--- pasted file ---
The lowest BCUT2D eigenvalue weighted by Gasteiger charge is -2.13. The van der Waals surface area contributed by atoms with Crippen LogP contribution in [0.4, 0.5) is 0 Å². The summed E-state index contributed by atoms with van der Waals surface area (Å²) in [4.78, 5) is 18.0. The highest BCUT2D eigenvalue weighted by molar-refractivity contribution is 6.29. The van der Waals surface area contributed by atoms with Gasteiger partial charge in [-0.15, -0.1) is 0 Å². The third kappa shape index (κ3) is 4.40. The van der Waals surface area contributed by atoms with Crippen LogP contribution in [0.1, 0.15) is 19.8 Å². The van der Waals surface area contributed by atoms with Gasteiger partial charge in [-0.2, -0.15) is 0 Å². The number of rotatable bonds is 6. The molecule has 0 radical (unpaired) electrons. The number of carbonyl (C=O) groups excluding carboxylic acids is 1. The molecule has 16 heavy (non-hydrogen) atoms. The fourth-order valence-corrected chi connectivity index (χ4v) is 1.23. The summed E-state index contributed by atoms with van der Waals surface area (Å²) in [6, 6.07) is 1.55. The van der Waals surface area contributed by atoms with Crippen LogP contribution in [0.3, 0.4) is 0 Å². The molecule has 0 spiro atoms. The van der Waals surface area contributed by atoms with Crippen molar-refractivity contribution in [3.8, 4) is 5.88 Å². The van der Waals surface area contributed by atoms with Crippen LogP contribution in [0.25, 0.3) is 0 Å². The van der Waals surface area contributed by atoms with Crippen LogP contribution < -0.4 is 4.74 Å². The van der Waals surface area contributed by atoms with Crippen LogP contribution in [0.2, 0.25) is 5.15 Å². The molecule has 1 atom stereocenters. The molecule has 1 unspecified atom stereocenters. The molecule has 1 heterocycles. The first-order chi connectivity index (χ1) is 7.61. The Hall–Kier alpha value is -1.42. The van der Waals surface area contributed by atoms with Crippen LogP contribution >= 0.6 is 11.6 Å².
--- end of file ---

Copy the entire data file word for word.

The lowest BCUT2D eigenvalue weighted by Gasteiger charge is -2.13. The van der Waals surface area contributed by atoms with Crippen LogP contribution in [0.4, 0.5) is 0 Å². The summed E-state index contributed by atoms with van der Waals surface area (Å²) in [4.78, 5) is 18.0. The highest BCUT2D eigenvalue weighted by molar-refractivity contribution is 6.29. The van der Waals surface area contributed by atoms with Gasteiger partial charge in [-0.15, -0.1) is 0 Å². The third kappa shape index (κ3) is 4.40. The van der Waals surface area contributed by atoms with Crippen LogP contribution in [0.1, 0.15) is 19.8 Å². The van der Waals surface area contributed by atoms with Gasteiger partial charge in [-0.2, -0.15) is 0 Å². The number of rotatable bonds is 6. The molecule has 0 radical (unpaired) electrons. The number of carbonyl (C=O) groups excluding carboxylic acids is 1. The molecule has 16 heavy (non-hydrogen) atoms. The fourth-order valence-corrected chi connectivity index (χ4v) is 1.23. The summed E-state index contributed by atoms with van der Waals surface area (Å²) in [6, 6.07) is 1.55. The van der Waals surface area contributed by atoms with Crippen LogP contribution in [0.3, 0.4) is 0 Å². The molecule has 0 spiro atoms. The van der Waals surface area contributed by atoms with Crippen molar-refractivity contribution in [3.8, 4) is 5.88 Å². The van der Waals surface area contributed by atoms with Crippen LogP contribution in [0.25, 0.3) is 0 Å². The van der Waals surface area contributed by atoms with Crippen LogP contribution < -0.4 is 4.74 Å². The van der Waals surface area contributed by atoms with Crippen LogP contribution in [0.2, 0.25) is 5.15 Å². The molecule has 1 atom stereocenters. The molecule has 1 unspecified atom stereocenters. The molecule has 1 heterocycles. The first-order chi connectivity index (χ1) is 7.61. The Hall–Kier alpha value is -1.42. The van der Waals surface area contributed by atoms with Crippen LogP contribution >= 0.6 is 11.6 Å².